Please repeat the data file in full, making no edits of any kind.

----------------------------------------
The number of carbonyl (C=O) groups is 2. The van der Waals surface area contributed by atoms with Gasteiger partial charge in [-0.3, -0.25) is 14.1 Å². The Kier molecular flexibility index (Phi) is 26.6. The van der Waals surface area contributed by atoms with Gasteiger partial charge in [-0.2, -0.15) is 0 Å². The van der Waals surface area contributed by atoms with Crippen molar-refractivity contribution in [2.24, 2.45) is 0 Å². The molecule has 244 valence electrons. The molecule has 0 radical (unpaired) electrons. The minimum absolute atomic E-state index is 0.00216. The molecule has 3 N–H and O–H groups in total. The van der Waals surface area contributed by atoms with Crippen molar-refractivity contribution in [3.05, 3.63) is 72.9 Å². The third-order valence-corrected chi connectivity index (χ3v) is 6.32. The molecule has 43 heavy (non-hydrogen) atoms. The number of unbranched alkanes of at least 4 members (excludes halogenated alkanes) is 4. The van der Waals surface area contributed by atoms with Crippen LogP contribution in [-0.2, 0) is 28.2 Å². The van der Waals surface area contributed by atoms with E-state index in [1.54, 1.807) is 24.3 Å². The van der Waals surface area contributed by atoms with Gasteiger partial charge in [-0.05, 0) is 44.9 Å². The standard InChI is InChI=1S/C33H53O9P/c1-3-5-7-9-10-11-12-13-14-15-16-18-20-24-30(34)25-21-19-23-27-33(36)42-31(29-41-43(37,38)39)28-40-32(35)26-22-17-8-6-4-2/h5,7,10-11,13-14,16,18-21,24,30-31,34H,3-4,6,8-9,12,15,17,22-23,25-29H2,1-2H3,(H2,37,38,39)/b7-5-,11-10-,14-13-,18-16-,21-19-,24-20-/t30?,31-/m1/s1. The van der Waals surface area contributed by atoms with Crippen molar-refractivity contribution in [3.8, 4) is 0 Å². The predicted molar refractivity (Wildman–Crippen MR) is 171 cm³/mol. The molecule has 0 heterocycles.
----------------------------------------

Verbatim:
The number of carbonyl (C=O) groups is 2. The van der Waals surface area contributed by atoms with Gasteiger partial charge in [-0.3, -0.25) is 14.1 Å². The Kier molecular flexibility index (Phi) is 26.6. The van der Waals surface area contributed by atoms with Gasteiger partial charge in [-0.2, -0.15) is 0 Å². The van der Waals surface area contributed by atoms with Crippen molar-refractivity contribution in [2.24, 2.45) is 0 Å². The molecule has 244 valence electrons. The molecule has 0 radical (unpaired) electrons. The minimum absolute atomic E-state index is 0.00216. The molecule has 3 N–H and O–H groups in total. The van der Waals surface area contributed by atoms with Crippen molar-refractivity contribution in [3.05, 3.63) is 72.9 Å². The third-order valence-corrected chi connectivity index (χ3v) is 6.32. The molecule has 43 heavy (non-hydrogen) atoms. The number of unbranched alkanes of at least 4 members (excludes halogenated alkanes) is 4. The van der Waals surface area contributed by atoms with Crippen LogP contribution in [-0.2, 0) is 28.2 Å². The van der Waals surface area contributed by atoms with E-state index in [1.54, 1.807) is 24.3 Å². The van der Waals surface area contributed by atoms with Gasteiger partial charge in [-0.05, 0) is 44.9 Å². The standard InChI is InChI=1S/C33H53O9P/c1-3-5-7-9-10-11-12-13-14-15-16-18-20-24-30(34)25-21-19-23-27-33(36)42-31(29-41-43(37,38)39)28-40-32(35)26-22-17-8-6-4-2/h5,7,10-11,13-14,16,18-21,24,30-31,34H,3-4,6,8-9,12,15,17,22-23,25-29H2,1-2H3,(H2,37,38,39)/b7-5-,11-10-,14-13-,18-16-,21-19-,24-20-/t30?,31-/m1/s1. The van der Waals surface area contributed by atoms with Crippen molar-refractivity contribution in [3.8, 4) is 0 Å². The predicted molar refractivity (Wildman–Crippen MR) is 171 cm³/mol. The molecule has 0 heterocycles.